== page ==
"Dishonored" is a rare kind of video game that demands a methodical approach.
This tale of revenge is set in a nightmarish land, where draconian nobles dwell within luxurious mansions, while the impoverished masses scavenge to survive another day. The mysterious plague sweeping the city gives no heed to social status, ravenously felling rich and poor alike.
You are Corvo, a former bodyguard to the empress, framed for her murder and sentenced to die. After escaping execution, you must choose your path carefully. Will you be a subtle hand reshaping the political landscape, or a murderous assassin bent on bloodshed?
Your decisions affect more than just the final outcome -- though that's certainly a factor. The more chaos you spread through violent actions, the more grim the world around you becomes. A bloodthirsty player will see swarms of deadly rats roaming the streets and scores of citizens succumbing to disease. Moving in the shadows, leaving enemies unaware and finding non-lethal ways to deal with your foes, however, brings hope to a world otherwise destined for destruction.
The city's evolution grows more drastic with each mission. A route once safe to walk now swarms with guards who attack on sight, while ominous watchtowers sweep the streets in search of threats.
Dunwall isn't a particularly massive city, but it hides secrets around every turn. Careful exploration unravels a rich narrative piece by piece. A hastily scribbled note here, a journal entry there, a scientist's calculations and a series of audio files -- woven together, these threads reveal an exhausting account of the city's history, its customs and how life has been shaped by the arrival of the plague.
Similarly, Dunwall's architecture begs meticulous examination. It's possible to stroll through the open slaying everyone who crosses your path. Much more rewarding, however, is slinking unseen through the outskirts. Sewers, rooftops and back-alley passages all offer clandestine means to achieve your goals. The attention to detail is staggering and, even ravaged by illness and corruption, Dunwall is beautiful to behold.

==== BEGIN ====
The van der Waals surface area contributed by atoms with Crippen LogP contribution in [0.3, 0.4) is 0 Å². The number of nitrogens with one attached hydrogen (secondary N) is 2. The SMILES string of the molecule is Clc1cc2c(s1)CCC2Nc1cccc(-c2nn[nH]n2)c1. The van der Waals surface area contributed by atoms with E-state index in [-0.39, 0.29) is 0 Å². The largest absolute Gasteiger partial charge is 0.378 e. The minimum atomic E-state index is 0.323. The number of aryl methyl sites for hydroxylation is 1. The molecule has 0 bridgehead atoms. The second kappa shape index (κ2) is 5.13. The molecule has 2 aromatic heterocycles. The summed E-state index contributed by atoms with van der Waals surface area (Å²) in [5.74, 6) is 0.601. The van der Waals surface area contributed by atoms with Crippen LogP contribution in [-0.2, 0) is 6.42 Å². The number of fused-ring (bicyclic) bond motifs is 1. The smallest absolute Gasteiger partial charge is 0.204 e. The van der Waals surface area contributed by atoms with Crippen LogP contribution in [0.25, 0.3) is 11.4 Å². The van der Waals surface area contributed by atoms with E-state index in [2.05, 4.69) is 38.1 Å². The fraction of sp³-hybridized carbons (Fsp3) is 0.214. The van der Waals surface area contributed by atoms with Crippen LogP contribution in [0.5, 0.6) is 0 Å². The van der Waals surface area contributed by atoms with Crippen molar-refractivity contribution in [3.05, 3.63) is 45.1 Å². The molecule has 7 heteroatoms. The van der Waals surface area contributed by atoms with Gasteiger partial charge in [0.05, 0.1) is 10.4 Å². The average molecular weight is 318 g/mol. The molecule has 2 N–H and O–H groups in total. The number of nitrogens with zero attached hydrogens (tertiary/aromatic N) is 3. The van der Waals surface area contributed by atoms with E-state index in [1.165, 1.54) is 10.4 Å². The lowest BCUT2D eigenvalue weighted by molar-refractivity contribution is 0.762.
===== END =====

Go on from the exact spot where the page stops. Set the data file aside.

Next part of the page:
Minor gameplay issues occasionally break the immersion. Enemy detection is spotty, visual glitches pop up here and there, and collision issues forced a handful of restarts. Even so, developer Arkane Studios deserves praise for creating a unique, steampunk world groaning under the heavy weight of oppression.
To rid Dunwall of its vile rulers, Corvo unlocks supernatural abilities by collecting magical runes hidden throughout each mission. Stealthy players can watch enemies through walls, teleport to nearby vantage points and possess animals and humans to traverse restricted areas undetected. Ruthless assassins can call forth swarms of rats to gruesomely devour their enemies or stop time for effortless up-close kills. Non-magical items, such as sleep darts and razor-wire traps, also aid each manner of play.
As a pure killing machine, however, Corvo is simply overpowered. You could maniacally murder your way from start to finish and complete the main quest in less than seven hours, but it wouldn't do "Dishonored" ($60; PC, PlayStation 3, Xbox 360) justice.
I found the most enjoyment mixing tactics, catching enemies unawares when possible and reveling in the chaos of battle when cornered. I often replayed missions several times with drastically differing results, exposing just how deep and varied the experience can be.
If you're willing to invest the necessary effort, "Dishonored" is a limitless playground. Those who favor stealth and exploration are sure to find a deeply rewarding experience.
Final score: 9 out of 10
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